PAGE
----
Rationale: In order for children to become good readers, they should learn to read with expression. Reading with expression makes reading seem much more fun. Children should learn to read with expression silently as well as aloud. This lesson is designed to teach children to read with expression.
Materials: The Little Red Riding Hood book; chalk; chalkboard; several age-appropriate books.
1. I will explain to the students how important it is to learn to read with expression. In order to read with expression we need to know what a sentence ends with to express it the correct way. Sentences can end with a question mark, a period, or an exclamation point. Today we are going to practice reading with expression.
2. I will explain to the students how it is much more interesting to hear someone read with expression instead of a monotone voice (I will explain and demonstrate a monotone voice). Reading with expression involves reading faster and slower and louder and softer.
3. I will then read the Little Red Riding Hood book without any expression and then reread it with expression. I will ask the students if they enjoyed the story best the first time I read it or the second time.
4. I will then write three sentences on the board (Wow, look at that car! Where is the school? and What great big eyes you have. I will have three different students come up and read the sentences out loud to the class.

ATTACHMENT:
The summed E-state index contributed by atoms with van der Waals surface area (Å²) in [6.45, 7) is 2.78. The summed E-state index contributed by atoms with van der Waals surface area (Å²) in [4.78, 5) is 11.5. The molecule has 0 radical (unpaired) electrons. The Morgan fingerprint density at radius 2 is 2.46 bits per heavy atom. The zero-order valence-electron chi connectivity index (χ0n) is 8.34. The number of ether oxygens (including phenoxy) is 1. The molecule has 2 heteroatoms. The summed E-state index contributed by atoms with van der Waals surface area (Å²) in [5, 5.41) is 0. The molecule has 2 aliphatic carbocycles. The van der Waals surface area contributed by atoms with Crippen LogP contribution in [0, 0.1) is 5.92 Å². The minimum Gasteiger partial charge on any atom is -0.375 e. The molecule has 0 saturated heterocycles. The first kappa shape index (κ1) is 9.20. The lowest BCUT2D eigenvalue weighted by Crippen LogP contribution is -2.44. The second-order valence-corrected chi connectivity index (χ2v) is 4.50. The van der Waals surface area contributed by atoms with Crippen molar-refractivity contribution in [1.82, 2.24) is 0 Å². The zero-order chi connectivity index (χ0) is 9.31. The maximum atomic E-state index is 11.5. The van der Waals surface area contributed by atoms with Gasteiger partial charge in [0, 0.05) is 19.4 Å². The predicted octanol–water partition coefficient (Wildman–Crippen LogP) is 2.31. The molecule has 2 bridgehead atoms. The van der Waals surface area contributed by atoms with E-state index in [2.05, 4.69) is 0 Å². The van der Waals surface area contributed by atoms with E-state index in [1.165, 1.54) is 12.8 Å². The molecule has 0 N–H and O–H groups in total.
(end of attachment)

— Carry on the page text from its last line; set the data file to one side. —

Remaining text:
5. I will then have students get with a partner and select a book. I want you to practice reading the book to your partner with expression. Once you have read the book give it to your partner and they will read it to you with expression. I will be walking around the room to hear everyone’s expressive voice.
6. For assessment I will have each student select a sentence from the book they read and come up to the front and read it out loud with their best expressive voice.
Reference: Eldredge, J. Lolyd. (1995). Teaching Decoding in Holistic
Classroom, Prentice-Hall 1995.
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